Today, most people are no longer enmeshed in communities, sharing the load of daily existence. By and large, there is no divvying of roles, no playing a day-to-day part in a living community “brain.” That makes life harder for most neurodivergent humans, with our spiky skill profiles. When your brain so heavily favors certain types of information and tasks over others, it’s hard to cover all the bases every day–from maintaining homes, careers, commitments, social connections and family relationships to saving receipts and making returns in time to remembering to sign up and actually signing up your kid for summer camp ten million months in advance or, I don’t know, contending with the Sisyphean task of figuring out what to make for dinner and then actually making it, step by step.

Some autistic and other neurodivergent people may struggle with certain aspects of daily life, while also noting and bringing to light details and connections that others overlook. Again, we’re all simply gathering or emphasizing (slightly or dramatically) different types of information from our surroundings. This is helpful in a community “brain” scenario. If everyone sees the world differently, and connects back to the group, we get a fully dimensional view of the world with more depth, color, detail, and perspective than we could ever get on our own or among those who are likeminded. That’s how civilizations are built. That’s how innovation happens. That’s humanity at our best. This holds true in any place where people come together in pursuit of a common goal or interest–neurodiversity, racial and gender diversity, and disability inclusion are all proven to boost business performance, for example.

Within social movements, most notably civil rights and women’s suffrage, there lies another take on the importance of diverging points of view coming together to bring new ways forward into focus. Having a so-called “militant,” more aggressive force–I think of Alice Paul or Malcolm X–within a greater movement can enable progress by highlighting the hypocrisy of a mainstream that demands nonviolence and yet is underpinned by violence itself, while in comparison making the more peaceful activist groups seem credible or “reasonable” to the reluctant majority, who otherwise would outright reject them.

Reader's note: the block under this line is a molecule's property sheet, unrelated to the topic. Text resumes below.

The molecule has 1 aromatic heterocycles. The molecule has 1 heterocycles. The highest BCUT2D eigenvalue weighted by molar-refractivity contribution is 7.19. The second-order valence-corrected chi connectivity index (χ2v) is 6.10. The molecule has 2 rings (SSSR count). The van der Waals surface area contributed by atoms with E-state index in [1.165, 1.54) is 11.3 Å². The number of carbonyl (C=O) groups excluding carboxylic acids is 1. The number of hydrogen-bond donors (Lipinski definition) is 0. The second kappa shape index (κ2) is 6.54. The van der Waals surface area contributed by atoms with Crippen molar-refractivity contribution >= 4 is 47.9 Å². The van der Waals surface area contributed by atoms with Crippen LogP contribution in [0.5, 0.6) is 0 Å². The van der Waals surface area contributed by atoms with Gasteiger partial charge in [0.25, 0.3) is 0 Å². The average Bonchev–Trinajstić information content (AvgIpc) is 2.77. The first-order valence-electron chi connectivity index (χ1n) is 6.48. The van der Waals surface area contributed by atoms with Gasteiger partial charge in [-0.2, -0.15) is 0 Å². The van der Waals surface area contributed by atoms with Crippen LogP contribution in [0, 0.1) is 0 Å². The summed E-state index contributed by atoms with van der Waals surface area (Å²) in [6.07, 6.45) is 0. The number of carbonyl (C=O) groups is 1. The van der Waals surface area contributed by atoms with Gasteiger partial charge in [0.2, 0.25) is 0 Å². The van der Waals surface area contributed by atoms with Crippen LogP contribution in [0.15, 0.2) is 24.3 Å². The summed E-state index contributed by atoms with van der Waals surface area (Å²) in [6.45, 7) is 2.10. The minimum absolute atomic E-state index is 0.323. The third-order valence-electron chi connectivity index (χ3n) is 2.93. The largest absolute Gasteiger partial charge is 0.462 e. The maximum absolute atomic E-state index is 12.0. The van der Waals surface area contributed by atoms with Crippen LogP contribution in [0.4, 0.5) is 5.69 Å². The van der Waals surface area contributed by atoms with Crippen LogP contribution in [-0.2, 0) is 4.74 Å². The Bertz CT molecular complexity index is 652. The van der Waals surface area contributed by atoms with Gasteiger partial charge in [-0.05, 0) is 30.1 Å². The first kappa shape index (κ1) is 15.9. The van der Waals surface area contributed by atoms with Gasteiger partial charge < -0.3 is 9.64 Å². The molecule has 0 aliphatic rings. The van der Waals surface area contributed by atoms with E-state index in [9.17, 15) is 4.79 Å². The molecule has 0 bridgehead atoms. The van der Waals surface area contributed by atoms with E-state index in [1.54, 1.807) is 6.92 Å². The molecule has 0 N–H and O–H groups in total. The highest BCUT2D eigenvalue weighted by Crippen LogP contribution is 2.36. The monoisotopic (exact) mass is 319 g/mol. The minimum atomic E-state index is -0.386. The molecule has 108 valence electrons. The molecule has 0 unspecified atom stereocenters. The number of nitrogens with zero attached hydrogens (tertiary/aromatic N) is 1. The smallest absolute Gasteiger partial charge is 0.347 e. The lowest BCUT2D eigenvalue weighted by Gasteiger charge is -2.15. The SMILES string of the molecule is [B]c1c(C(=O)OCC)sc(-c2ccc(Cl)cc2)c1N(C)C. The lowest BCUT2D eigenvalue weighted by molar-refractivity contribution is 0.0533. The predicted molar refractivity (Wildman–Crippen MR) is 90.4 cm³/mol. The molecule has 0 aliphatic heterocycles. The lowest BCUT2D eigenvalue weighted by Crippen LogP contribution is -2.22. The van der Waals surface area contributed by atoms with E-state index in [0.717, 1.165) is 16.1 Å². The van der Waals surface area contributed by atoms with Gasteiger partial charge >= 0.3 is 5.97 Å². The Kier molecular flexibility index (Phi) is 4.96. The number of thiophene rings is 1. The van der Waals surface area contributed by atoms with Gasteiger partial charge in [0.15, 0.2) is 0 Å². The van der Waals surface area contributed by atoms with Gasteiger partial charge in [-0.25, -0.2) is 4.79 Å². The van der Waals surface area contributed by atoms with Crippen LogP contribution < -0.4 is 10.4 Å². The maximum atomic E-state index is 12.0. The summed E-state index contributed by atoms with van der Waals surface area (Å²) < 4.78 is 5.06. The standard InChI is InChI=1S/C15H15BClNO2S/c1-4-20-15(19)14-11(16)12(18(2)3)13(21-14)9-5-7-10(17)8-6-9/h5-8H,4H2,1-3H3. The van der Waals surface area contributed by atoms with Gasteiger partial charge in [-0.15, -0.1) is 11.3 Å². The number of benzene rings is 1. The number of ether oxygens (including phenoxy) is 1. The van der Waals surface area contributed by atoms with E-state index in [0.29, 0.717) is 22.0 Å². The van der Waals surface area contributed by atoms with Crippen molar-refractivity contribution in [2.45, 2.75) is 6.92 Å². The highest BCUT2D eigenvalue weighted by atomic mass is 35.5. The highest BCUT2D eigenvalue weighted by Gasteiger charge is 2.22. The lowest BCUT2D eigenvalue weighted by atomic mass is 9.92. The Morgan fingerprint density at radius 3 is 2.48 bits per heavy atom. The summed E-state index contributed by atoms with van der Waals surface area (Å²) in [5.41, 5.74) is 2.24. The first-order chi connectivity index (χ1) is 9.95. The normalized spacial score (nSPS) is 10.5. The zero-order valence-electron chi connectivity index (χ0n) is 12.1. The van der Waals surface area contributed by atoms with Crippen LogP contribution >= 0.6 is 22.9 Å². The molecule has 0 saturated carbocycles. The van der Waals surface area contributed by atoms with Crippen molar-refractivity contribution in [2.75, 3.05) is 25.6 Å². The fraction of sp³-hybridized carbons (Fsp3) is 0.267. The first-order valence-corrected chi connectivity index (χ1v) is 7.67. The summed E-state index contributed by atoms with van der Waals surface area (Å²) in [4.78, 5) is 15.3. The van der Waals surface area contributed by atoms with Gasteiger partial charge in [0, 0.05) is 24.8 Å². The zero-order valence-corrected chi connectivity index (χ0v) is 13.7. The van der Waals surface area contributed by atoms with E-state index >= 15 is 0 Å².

Due to racism, sexism, and ableism, we value the perspectives and contributions of certain people over “others.” As such our entire society is afflicted with anisometropia. We can’t see all the beauty of the world, all the wonder, all the opportunities–because our field of view is limited. Stereoscopic vision requires that we not only take in what’s right in front of us, but what is all around us. (Our periphery is, ironically, central to our vision.) I think of the misguided souls who took part in January 6th insurrection and how ugly the world must seem to them, how much of the picture and possibility of our country they’re missing.

Miraculously, Stella never dealt with full-on amblyopia, a common outcome of anisometropia wherein the brain just can’t use both eyes together. The inputs are too different to reconcile, and over time one eye is tuned out in favor of reliance on the vision of the stronger eye. She likely avoided it through years of part-time wearing of an eye patch, vision therapy, and reliance on her bifocals. A lot of work. Interestingly, paradoxically, and perhaps relatedly, Stella has off-the-charts visual-spatial intelligence–now there’s a parent brag you probably haven’t heard before.

Little Stella rocking the Quoits Vectogram during a vision therapy session, years ago.

When toddler Stella’s vision issues were discovered, long before her autism diagnosis, I was fearful and unsure about where her visual abilities would land and how her life would be impacted. I sought peace of mind in the fact that of the many unique human vantage points that inform and elevate the collective are those who are amblyopic or otherwise visually impaired. A surprising number of history’s most celebrated painters were amblyopic, likely helping to explain their talent in capturing and translating the feel of a three-dimensional world in a two-dimensional medium. I did not expect Stella to be some sort of artistic genius or “savant,” but knew she could find her place and hone her strengths. Not just in spite of challenges but partly because of them and the unique view of the world they inform. I believe that now more than ever.